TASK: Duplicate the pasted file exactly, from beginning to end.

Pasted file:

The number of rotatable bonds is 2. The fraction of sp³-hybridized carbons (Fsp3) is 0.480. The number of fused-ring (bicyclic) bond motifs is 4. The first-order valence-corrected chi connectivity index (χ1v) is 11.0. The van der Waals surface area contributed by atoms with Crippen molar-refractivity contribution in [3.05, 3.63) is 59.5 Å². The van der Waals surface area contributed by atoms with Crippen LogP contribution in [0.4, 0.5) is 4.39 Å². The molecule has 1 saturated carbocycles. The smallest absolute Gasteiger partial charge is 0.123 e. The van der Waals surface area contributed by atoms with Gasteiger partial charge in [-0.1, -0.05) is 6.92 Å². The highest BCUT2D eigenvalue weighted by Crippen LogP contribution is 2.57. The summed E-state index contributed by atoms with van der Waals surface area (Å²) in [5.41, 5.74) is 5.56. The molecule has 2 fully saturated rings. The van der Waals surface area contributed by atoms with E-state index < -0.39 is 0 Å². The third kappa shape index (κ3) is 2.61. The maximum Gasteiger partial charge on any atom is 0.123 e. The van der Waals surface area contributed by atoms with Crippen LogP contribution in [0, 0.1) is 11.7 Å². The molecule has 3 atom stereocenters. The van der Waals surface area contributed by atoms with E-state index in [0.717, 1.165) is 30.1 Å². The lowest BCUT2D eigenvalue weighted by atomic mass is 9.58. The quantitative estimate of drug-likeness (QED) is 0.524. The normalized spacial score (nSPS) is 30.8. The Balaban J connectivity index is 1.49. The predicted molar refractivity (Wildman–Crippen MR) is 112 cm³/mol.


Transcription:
The number of rotatable bonds is 2. The fraction of sp³-hybridized carbons (Fsp3) is 0.480. The number of fused-ring (bicyclic) bond motifs is 4. The first-order valence-corrected chi connectivity index (χ1v) is 11.0. The van der Waals surface area contributed by atoms with Crippen molar-refractivity contribution in [3.05, 3.63) is 59.5 Å². The van der Waals surface area contributed by atoms with Crippen LogP contribution in [0.4, 0.5) is 4.39 Å². The molecule has 1 saturated carbocycles. The smallest absolute Gasteiger partial charge is 0.123 e. The van der Waals surface area contributed by atoms with Gasteiger partial charge in [-0.1, -0.05) is 6.92 Å². The highest BCUT2D eigenvalue weighted by Crippen LogP contribution is 2.57. The summed E-state index contributed by atoms with van der Waals surface area (Å²) in [5.41, 5.74) is 5.56. The molecule has 2 fully saturated rings. The van der Waals surface area contributed by atoms with E-state index < -0.39 is 0 Å². The third kappa shape index (κ3) is 2.61. The maximum Gasteiger partial charge on any atom is 0.123 e. The van der Waals surface area contributed by atoms with Crippen LogP contribution in [0, 0.1) is 11.7 Å². The molecule has 3 atom stereocenters. The van der Waals surface area contributed by atoms with E-state index in [0.717, 1.165) is 30.1 Å². The lowest BCUT2D eigenvalue weighted by atomic mass is 9.58. The quantitative estimate of drug-likeness (QED) is 0.524. The normalized spacial score (nSPS) is 30.8. The Balaban J connectivity index is 1.49. The predicted molar refractivity (Wildman–Crippen MR) is 112 cm³/mol.